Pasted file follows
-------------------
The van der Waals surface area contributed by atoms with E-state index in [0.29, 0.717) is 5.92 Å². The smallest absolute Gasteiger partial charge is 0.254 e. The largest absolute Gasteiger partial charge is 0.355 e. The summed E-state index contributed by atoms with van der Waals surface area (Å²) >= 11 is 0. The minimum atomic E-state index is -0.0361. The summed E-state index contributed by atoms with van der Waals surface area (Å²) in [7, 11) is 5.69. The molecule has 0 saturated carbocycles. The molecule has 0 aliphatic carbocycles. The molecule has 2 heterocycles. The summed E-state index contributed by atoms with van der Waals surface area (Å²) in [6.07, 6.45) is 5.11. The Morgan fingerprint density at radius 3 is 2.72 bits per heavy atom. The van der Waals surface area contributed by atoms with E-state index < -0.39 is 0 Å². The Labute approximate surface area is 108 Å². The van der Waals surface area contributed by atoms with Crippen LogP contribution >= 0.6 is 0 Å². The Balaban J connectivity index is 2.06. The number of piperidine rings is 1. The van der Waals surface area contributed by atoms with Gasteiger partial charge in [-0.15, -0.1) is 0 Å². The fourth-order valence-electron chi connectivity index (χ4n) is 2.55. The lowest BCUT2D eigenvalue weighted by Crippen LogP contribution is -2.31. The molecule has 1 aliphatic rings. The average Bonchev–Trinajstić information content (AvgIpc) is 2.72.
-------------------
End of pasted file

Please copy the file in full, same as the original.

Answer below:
The van der Waals surface area contributed by atoms with E-state index in [0.29, 0.717) is 5.92 Å². The smallest absolute Gasteiger partial charge is 0.254 e. The largest absolute Gasteiger partial charge is 0.355 e. The summed E-state index contributed by atoms with van der Waals surface area (Å²) >= 11 is 0. The minimum atomic E-state index is -0.0361. The summed E-state index contributed by atoms with van der Waals surface area (Å²) in [7, 11) is 5.69. The molecule has 0 saturated carbocycles. The molecule has 0 aliphatic carbocycles. The molecule has 2 heterocycles. The summed E-state index contributed by atoms with van der Waals surface area (Å²) in [6.07, 6.45) is 5.11. The Morgan fingerprint density at radius 3 is 2.72 bits per heavy atom. The van der Waals surface area contributed by atoms with E-state index < -0.39 is 0 Å². The Labute approximate surface area is 108 Å². The van der Waals surface area contributed by atoms with Crippen LogP contribution >= 0.6 is 0 Å². The Balaban J connectivity index is 2.06. The number of piperidine rings is 1. The van der Waals surface area contributed by atoms with Gasteiger partial charge in [-0.15, -0.1) is 0 Å². The fourth-order valence-electron chi connectivity index (χ4n) is 2.55. The lowest BCUT2D eigenvalue weighted by Crippen LogP contribution is -2.31. The molecule has 1 aliphatic rings. The average Bonchev–Trinajstić information content (AvgIpc) is 2.72.